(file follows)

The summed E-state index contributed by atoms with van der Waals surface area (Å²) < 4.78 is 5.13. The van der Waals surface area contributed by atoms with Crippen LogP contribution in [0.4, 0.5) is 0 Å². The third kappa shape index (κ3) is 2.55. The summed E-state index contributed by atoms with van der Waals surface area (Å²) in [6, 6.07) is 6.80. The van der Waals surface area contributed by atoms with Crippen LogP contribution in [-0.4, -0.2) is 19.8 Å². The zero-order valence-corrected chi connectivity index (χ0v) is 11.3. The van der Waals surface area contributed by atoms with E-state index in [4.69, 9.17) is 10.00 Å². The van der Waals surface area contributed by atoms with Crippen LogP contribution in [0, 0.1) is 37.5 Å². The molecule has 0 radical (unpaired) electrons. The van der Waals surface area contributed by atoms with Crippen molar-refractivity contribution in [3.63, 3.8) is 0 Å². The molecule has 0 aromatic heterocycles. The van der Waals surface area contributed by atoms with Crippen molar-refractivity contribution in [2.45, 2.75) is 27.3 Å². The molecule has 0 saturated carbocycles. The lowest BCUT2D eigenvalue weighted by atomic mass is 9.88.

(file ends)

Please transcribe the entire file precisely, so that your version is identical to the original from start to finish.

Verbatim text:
The summed E-state index contributed by atoms with van der Waals surface area (Å²) < 4.78 is 5.13. The van der Waals surface area contributed by atoms with Crippen LogP contribution in [0.4, 0.5) is 0 Å². The third kappa shape index (κ3) is 2.55. The summed E-state index contributed by atoms with van der Waals surface area (Å²) in [6, 6.07) is 6.80. The van der Waals surface area contributed by atoms with Crippen LogP contribution in [-0.4, -0.2) is 19.8 Å². The zero-order valence-corrected chi connectivity index (χ0v) is 11.3. The van der Waals surface area contributed by atoms with E-state index in [4.69, 9.17) is 10.00 Å². The van der Waals surface area contributed by atoms with Crippen LogP contribution in [0, 0.1) is 37.5 Å². The molecule has 0 radical (unpaired) electrons. The van der Waals surface area contributed by atoms with Crippen molar-refractivity contribution in [3.63, 3.8) is 0 Å². The molecule has 0 aromatic heterocycles. The van der Waals surface area contributed by atoms with Crippen molar-refractivity contribution in [2.45, 2.75) is 27.3 Å². The molecule has 0 saturated carbocycles. The lowest BCUT2D eigenvalue weighted by atomic mass is 9.88.